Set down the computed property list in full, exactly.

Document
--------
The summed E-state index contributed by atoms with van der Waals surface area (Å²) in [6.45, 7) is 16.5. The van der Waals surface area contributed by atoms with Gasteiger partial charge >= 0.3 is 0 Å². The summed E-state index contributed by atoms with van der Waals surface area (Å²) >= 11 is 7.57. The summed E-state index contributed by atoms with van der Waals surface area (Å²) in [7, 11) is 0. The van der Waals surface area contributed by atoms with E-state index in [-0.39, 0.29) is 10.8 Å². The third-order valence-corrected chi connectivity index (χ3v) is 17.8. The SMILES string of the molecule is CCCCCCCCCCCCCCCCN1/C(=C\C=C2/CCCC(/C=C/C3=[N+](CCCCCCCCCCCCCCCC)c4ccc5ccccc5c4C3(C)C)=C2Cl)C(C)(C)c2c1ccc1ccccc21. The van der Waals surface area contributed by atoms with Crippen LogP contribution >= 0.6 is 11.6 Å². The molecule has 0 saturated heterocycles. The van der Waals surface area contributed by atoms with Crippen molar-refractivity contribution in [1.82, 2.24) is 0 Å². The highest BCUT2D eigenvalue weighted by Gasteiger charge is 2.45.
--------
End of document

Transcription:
The summed E-state index contributed by atoms with van der Waals surface area (Å²) in [6.45, 7) is 16.5. The van der Waals surface area contributed by atoms with Gasteiger partial charge >= 0.3 is 0 Å². The summed E-state index contributed by atoms with van der Waals surface area (Å²) >= 11 is 7.57. The summed E-state index contributed by atoms with van der Waals surface area (Å²) in [7, 11) is 0. The van der Waals surface area contributed by atoms with E-state index in [-0.39, 0.29) is 10.8 Å². The third-order valence-corrected chi connectivity index (χ3v) is 17.8. The SMILES string of the molecule is CCCCCCCCCCCCCCCCN1/C(=C\C=C2/CCCC(/C=C/C3=[N+](CCCCCCCCCCCCCCCC)c4ccc5ccccc5c4C3(C)C)=C2Cl)C(C)(C)c2c1ccc1ccccc21. The van der Waals surface area contributed by atoms with Crippen LogP contribution >= 0.6 is 11.6 Å². The molecule has 0 saturated heterocycles. The van der Waals surface area contributed by atoms with Crippen molar-refractivity contribution in [1.82, 2.24) is 0 Å². The highest BCUT2D eigenvalue weighted by Gasteiger charge is 2.45.